particular intelligences might be highly evolved in many people of one culture, those same intelligences
might not be as developed in the individuals of another.
Using Multiple Intelligences in the Classroom
Accepting Gardner's Theory of Multiple Intelligences has several implications for teachers in terms of
classroom instruction. The theory states that all seven intelligences are needed to productively function in
society. Teachers, therefore, should think of all intelligences as equally important. This is in great contrast
to traditional education systems which typically place a strong emphasis on the development and use of verbal
and mathematical intelligences. Thus, the Theory of Multiple Intelligences implies that educators should
recognize and teach to a broader range of talents and skills.
Another implication is that teachers should structure the presentation of material in a style which engages
most or all of the intelligences. For example, when teaching about the revolutionary war, a teacher can show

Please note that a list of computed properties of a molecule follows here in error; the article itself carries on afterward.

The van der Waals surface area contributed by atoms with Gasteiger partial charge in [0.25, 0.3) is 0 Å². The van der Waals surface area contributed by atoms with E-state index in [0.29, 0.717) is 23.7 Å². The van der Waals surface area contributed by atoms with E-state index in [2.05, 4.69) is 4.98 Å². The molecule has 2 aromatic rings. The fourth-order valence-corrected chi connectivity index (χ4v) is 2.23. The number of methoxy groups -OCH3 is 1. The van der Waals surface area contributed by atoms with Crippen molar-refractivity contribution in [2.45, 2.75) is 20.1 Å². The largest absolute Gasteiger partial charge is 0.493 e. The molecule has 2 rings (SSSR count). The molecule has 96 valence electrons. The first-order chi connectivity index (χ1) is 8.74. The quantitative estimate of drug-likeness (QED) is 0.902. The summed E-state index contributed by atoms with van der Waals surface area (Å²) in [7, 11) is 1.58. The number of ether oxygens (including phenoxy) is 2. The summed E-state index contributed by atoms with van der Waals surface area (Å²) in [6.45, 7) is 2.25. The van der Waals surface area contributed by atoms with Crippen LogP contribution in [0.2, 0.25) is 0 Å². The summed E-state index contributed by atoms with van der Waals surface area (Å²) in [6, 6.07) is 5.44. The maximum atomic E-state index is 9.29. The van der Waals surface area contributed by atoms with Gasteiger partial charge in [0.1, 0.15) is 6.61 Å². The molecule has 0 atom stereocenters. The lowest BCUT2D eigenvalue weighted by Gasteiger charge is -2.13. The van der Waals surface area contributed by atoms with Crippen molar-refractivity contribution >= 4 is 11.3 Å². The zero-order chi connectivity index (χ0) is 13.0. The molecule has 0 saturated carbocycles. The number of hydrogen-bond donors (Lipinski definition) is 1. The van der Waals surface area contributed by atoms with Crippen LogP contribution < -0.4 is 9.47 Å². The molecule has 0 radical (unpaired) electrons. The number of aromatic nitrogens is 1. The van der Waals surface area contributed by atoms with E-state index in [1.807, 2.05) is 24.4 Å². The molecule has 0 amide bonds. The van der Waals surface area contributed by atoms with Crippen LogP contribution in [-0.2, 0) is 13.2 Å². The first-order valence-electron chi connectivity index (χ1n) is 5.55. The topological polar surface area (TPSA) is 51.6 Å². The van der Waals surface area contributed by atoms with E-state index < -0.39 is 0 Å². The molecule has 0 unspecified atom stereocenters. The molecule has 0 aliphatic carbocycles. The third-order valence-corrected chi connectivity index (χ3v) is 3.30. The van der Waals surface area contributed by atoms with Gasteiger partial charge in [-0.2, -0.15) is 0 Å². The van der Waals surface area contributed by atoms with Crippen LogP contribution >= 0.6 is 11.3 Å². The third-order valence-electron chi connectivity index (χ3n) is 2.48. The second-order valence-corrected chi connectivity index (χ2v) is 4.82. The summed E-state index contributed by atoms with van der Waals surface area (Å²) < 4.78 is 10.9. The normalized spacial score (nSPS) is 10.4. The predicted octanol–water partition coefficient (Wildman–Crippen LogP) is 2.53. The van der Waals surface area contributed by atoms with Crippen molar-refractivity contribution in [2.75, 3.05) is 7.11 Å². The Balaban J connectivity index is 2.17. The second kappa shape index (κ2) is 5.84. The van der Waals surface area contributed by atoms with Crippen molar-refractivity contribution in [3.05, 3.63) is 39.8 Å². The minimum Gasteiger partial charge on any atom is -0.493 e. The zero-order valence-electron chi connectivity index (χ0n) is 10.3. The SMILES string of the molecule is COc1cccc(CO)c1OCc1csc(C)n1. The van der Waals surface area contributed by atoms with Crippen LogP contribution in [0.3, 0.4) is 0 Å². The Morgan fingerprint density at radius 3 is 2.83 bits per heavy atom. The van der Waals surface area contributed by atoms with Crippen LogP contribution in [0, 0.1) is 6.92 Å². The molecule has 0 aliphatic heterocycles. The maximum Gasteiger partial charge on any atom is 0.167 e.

students battle maps, play revolutionary war songs, organize a role play of the signing of the Declaration of
Independence, and have the students read a novel about life during that period. This kind of presentation not
only excites students about learning, but it also allows a teacher to reinforce the same material in a variety of
ways. By activating a wide assortment of intelligences, teaching in this manner can facilitate a deeper
understanding of the subject material.
Everyone is born possessing the seven intelligences. Nevertheless, all students will come into the
classroom with different sets of developed intelligences. This means that each child will have his own unique
set of intellectual strengths and weaknesses. These sets determine how easy (or difficult) it is for a student
to learn information when it is presented in a particular manner. This is commonly referred to as a learning
style. Many learning styles can be found within one classroom. Therefore, it is impossible, as well as
impractical, for a teacher to accommodate every lesson to all of the learning styles found within the
classroom. Nevertheless the teacher can show students how to use their more developed intelligences to